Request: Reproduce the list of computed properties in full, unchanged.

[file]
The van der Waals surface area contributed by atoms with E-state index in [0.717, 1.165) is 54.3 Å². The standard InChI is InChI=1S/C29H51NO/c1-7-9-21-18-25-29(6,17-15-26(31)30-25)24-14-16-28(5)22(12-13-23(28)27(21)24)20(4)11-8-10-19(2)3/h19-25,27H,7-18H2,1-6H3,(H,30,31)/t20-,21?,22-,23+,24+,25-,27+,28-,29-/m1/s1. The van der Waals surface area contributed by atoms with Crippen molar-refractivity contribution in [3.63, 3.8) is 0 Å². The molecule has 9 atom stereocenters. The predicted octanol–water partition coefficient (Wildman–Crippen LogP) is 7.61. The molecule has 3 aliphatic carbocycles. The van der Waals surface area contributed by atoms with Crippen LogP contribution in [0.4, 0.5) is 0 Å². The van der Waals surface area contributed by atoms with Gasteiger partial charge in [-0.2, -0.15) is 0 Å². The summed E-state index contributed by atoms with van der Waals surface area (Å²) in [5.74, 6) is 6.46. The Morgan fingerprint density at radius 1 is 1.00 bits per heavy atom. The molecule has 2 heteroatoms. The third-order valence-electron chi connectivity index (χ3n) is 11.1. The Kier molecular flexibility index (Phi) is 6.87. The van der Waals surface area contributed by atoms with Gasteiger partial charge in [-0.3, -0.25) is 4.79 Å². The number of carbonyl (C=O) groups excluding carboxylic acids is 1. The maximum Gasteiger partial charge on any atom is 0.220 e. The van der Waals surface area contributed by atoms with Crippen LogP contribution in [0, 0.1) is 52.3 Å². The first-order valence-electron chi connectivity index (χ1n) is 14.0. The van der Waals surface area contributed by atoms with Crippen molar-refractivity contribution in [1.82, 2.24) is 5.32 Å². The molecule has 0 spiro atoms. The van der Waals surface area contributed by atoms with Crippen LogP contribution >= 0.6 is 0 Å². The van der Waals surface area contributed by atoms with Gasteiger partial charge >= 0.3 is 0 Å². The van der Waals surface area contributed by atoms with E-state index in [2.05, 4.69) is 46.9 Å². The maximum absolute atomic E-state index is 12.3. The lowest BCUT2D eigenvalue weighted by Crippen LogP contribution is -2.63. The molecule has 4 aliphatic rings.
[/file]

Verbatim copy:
The van der Waals surface area contributed by atoms with E-state index in [0.717, 1.165) is 54.3 Å². The standard InChI is InChI=1S/C29H51NO/c1-7-9-21-18-25-29(6,17-15-26(31)30-25)24-14-16-28(5)22(12-13-23(28)27(21)24)20(4)11-8-10-19(2)3/h19-25,27H,7-18H2,1-6H3,(H,30,31)/t20-,21?,22-,23+,24+,25-,27+,28-,29-/m1/s1. The van der Waals surface area contributed by atoms with Crippen molar-refractivity contribution in [3.63, 3.8) is 0 Å². The molecule has 9 atom stereocenters. The predicted octanol–water partition coefficient (Wildman–Crippen LogP) is 7.61. The molecule has 3 aliphatic carbocycles. The van der Waals surface area contributed by atoms with Crippen LogP contribution in [0.4, 0.5) is 0 Å². The van der Waals surface area contributed by atoms with Gasteiger partial charge in [-0.2, -0.15) is 0 Å². The summed E-state index contributed by atoms with van der Waals surface area (Å²) in [5.74, 6) is 6.46. The Morgan fingerprint density at radius 1 is 1.00 bits per heavy atom. The molecule has 2 heteroatoms. The third-order valence-electron chi connectivity index (χ3n) is 11.1. The Kier molecular flexibility index (Phi) is 6.87. The van der Waals surface area contributed by atoms with Gasteiger partial charge in [-0.3, -0.25) is 4.79 Å². The number of carbonyl (C=O) groups excluding carboxylic acids is 1. The maximum Gasteiger partial charge on any atom is 0.220 e. The van der Waals surface area contributed by atoms with Crippen LogP contribution in [0, 0.1) is 52.3 Å². The first-order valence-electron chi connectivity index (χ1n) is 14.0. The van der Waals surface area contributed by atoms with Crippen molar-refractivity contribution in [1.82, 2.24) is 5.32 Å². The molecule has 0 spiro atoms. The van der Waals surface area contributed by atoms with Crippen LogP contribution >= 0.6 is 0 Å². The van der Waals surface area contributed by atoms with Gasteiger partial charge >= 0.3 is 0 Å². The van der Waals surface area contributed by atoms with E-state index in [2.05, 4.69) is 46.9 Å². The maximum absolute atomic E-state index is 12.3. The lowest BCUT2D eigenvalue weighted by Crippen LogP contribution is -2.63. The molecule has 4 aliphatic rings.